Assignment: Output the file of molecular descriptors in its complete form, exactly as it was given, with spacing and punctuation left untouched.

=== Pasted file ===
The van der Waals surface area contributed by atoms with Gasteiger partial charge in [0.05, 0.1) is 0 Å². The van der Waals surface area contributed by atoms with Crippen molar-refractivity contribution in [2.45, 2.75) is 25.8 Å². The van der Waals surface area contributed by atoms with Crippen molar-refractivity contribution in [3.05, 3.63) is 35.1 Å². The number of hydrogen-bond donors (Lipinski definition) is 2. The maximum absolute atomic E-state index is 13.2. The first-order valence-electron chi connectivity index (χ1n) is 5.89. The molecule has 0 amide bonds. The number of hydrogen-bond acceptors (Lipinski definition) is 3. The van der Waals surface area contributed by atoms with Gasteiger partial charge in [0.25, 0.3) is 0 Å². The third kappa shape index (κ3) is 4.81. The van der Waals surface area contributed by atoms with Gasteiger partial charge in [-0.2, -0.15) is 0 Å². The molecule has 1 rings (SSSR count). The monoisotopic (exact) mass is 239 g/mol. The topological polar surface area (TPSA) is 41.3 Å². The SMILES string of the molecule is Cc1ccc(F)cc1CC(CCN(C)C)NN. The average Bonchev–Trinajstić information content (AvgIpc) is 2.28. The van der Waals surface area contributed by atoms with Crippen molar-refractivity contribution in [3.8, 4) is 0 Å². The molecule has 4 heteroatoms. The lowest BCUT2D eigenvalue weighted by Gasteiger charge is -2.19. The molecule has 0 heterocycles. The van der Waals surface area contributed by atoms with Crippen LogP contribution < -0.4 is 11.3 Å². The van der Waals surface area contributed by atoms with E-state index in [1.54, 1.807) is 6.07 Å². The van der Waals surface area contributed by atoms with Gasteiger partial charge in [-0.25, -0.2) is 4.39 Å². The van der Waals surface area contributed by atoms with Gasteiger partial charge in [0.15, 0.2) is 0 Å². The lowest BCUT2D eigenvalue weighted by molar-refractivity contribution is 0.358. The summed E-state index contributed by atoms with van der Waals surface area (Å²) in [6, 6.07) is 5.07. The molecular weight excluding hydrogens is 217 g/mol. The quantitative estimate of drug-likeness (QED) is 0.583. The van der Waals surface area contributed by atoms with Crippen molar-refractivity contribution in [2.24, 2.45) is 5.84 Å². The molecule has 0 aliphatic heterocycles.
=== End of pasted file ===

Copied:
The van der Waals surface area contributed by atoms with Gasteiger partial charge in [0.05, 0.1) is 0 Å². The van der Waals surface area contributed by atoms with Crippen molar-refractivity contribution in [2.45, 2.75) is 25.8 Å². The van der Waals surface area contributed by atoms with Crippen molar-refractivity contribution in [3.05, 3.63) is 35.1 Å². The number of hydrogen-bond donors (Lipinski definition) is 2. The maximum absolute atomic E-state index is 13.2. The first-order valence-electron chi connectivity index (χ1n) is 5.89. The molecule has 0 amide bonds. The number of hydrogen-bond acceptors (Lipinski definition) is 3. The van der Waals surface area contributed by atoms with Gasteiger partial charge in [0.25, 0.3) is 0 Å². The third kappa shape index (κ3) is 4.81. The van der Waals surface area contributed by atoms with Gasteiger partial charge in [-0.2, -0.15) is 0 Å². The molecule has 1 rings (SSSR count). The monoisotopic (exact) mass is 239 g/mol. The topological polar surface area (TPSA) is 41.3 Å². The SMILES string of the molecule is Cc1ccc(F)cc1CC(CCN(C)C)NN. The average Bonchev–Trinajstić information content (AvgIpc) is 2.28. The van der Waals surface area contributed by atoms with Crippen molar-refractivity contribution in [3.8, 4) is 0 Å². The molecule has 4 heteroatoms. The lowest BCUT2D eigenvalue weighted by Gasteiger charge is -2.19. The molecule has 0 heterocycles. The van der Waals surface area contributed by atoms with Crippen LogP contribution < -0.4 is 11.3 Å². The van der Waals surface area contributed by atoms with E-state index in [1.54, 1.807) is 6.07 Å². The van der Waals surface area contributed by atoms with Gasteiger partial charge in [-0.25, -0.2) is 4.39 Å². The van der Waals surface area contributed by atoms with Gasteiger partial charge in [0.15, 0.2) is 0 Å². The lowest BCUT2D eigenvalue weighted by molar-refractivity contribution is 0.358. The summed E-state index contributed by atoms with van der Waals surface area (Å²) in [6, 6.07) is 5.07. The molecular weight excluding hydrogens is 217 g/mol. The quantitative estimate of drug-likeness (QED) is 0.583. The van der Waals surface area contributed by atoms with Crippen molar-refractivity contribution in [2.24, 2.45) is 5.84 Å². The molecule has 0 aliphatic heterocycles.